The National Privacy Commission said on Wednesday, Aug. 25, that it has ordered the immediate takedown of four online lending apps (OLAs) — JuanHand, Pesopop, CashJeep, and Lemon Loan — for violating the data privacy rights of borrowers.
The apps have been the subject of various complaints of unauthorized use of personal data that resulted in harassment and shaming of borrowers and are currently being investigated for violations of the Data Privacy Act and other NPC issuances.
The NPC said the apps have gained access to a trove of information in the borrowers’ mobile devices, including contacts and social media data, that are excessive and may be weaponized to harass and shame delinquent borrowers using the contact list in their mobile devices.
NPC chair Raymund Liboro said the orders banning the four apps “are crucial to prevent serious privacy risks and protect and preserve the privacy rights of data subjects.”
“These online lending apps raised many red flags and the companies operating these apps demonstrate problematic data actions that expose borrowers to serious privacy risks and harms,” Liboro said.
Companies operating the apps were provided the opportunity to reply to NPC’s findings, but two of the apps did not file position papers, while the other two failed to convince the agency why it should not impose the ban.
The ban will remain in effect until it is lifted by the NPC.
Meanwhile, the NPC said it continues to investigate the possible criminal liabilities of the operators, directors, officers, and agents of the lending apps.
In four separate orders, the NPC directed Wefund Lending Corporation, Joywin Lending Investor, Cash8 Lending Corporation, and Populus Lending Corporation – operators of Juan Hand, Lemon Loan, CashJeep, and Pesopop, respectively – to halt the processing of their borrowers’ personal data.
The privacy body said the apps were engaged in “irrelevant, unnecessary, and excessive” harvesting of personal and sensitive information without borrowers’ free and informed consent.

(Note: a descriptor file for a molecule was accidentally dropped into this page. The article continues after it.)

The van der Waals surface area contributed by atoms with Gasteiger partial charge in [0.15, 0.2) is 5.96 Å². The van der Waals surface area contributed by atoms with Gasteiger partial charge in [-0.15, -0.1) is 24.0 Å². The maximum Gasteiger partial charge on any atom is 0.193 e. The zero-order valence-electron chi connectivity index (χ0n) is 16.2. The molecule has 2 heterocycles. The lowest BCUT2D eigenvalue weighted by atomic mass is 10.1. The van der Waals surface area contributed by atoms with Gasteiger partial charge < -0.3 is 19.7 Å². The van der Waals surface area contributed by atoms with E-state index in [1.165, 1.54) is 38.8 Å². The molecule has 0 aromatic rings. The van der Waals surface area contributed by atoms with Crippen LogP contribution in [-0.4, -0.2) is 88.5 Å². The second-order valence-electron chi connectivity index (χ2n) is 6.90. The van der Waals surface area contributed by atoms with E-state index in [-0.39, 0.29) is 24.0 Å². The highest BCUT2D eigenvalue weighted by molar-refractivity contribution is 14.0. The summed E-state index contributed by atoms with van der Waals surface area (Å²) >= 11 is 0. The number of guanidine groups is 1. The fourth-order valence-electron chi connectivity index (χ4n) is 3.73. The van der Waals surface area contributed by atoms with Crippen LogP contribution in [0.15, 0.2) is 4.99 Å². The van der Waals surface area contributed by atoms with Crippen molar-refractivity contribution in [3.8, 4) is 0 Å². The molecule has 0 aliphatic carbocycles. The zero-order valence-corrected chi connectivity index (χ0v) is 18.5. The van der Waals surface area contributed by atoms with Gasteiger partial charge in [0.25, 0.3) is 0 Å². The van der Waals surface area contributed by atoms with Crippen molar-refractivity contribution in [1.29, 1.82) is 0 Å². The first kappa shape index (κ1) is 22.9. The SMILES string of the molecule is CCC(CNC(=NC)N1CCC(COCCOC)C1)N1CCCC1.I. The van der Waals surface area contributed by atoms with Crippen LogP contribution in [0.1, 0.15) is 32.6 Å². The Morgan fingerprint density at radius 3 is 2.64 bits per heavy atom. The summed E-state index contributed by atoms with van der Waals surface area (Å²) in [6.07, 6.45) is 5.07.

The NPC has furnished copies of the orders to the National Telecommunications Commission (NTC) to take down the four apps from the Internet and to Google to remove them from the Google Play Store.
The agency issued the orders based on the findings of the NPC’s Complaints and Investigation Division (CID) which examined the apps and found that these violated the principles of transparency, legitimate purpose, and proportionality in the Data Privacy Act of 2012 and the NPC issuance on the Processing of Personal Data for Loan Related Transactions (NPC Circular No. 20-01).
The four apps have gained access to practically all the data in a borrower’s mobile device, according to NPC’s CID, which simulated the registration process of loan applicants and evaluated source codes.
The apps can process information ranging from a borrower’s sensitive personal data, location, photos, media files, emails, contact lists, and data from social media platforms like Facebook and Instagram.
The NPC said this level of access amounts to the borrower’s complete surrender of all data in his mobile device and other information that the lender can collect from third parties, such as employers, utilities, government agencies, remittance companies, and insurance and financial services providers.
In particular, JuanHand has an invasive manner of using personal data. It can read a borrower’s calendar of events and confidential information, add, and modify calendar events, and send emails to contacts without the borrower’s knowledge.
In addition, CID’s Fact-Finding Report found that borrowers have unwittingly granted JuanHand a “permanent right” to use the “true, up-to-date, valid and complete information” they have provided so they can avail themselves of a loan.
Based on Google’s statistics, JuanHand has been downloaded more than 1 million times; Lemon Loan and Pesopop, more than 500,000 times each; and CashJeep, over 100,000 times.
The NPC said it is currently studying and investigating more than 200 OLAs available for download and will issue orders and other actions according to the investigation results.
This is not the first time that the NPC has cracked down on OLAs. In October 2019, the agency issued a ban against 26 OLAs for failing to appear before it and answer allegations, such as the use of personal data to shame delinquent borrowers.
Through NPC’s coordination with the NTC and Google, the 26 OLAs were taken down, and the apps are no longer publicly available for download, installation, or use. Recently, the NPC has opened a channel with Google’s regional office for the immediate execution of its orders.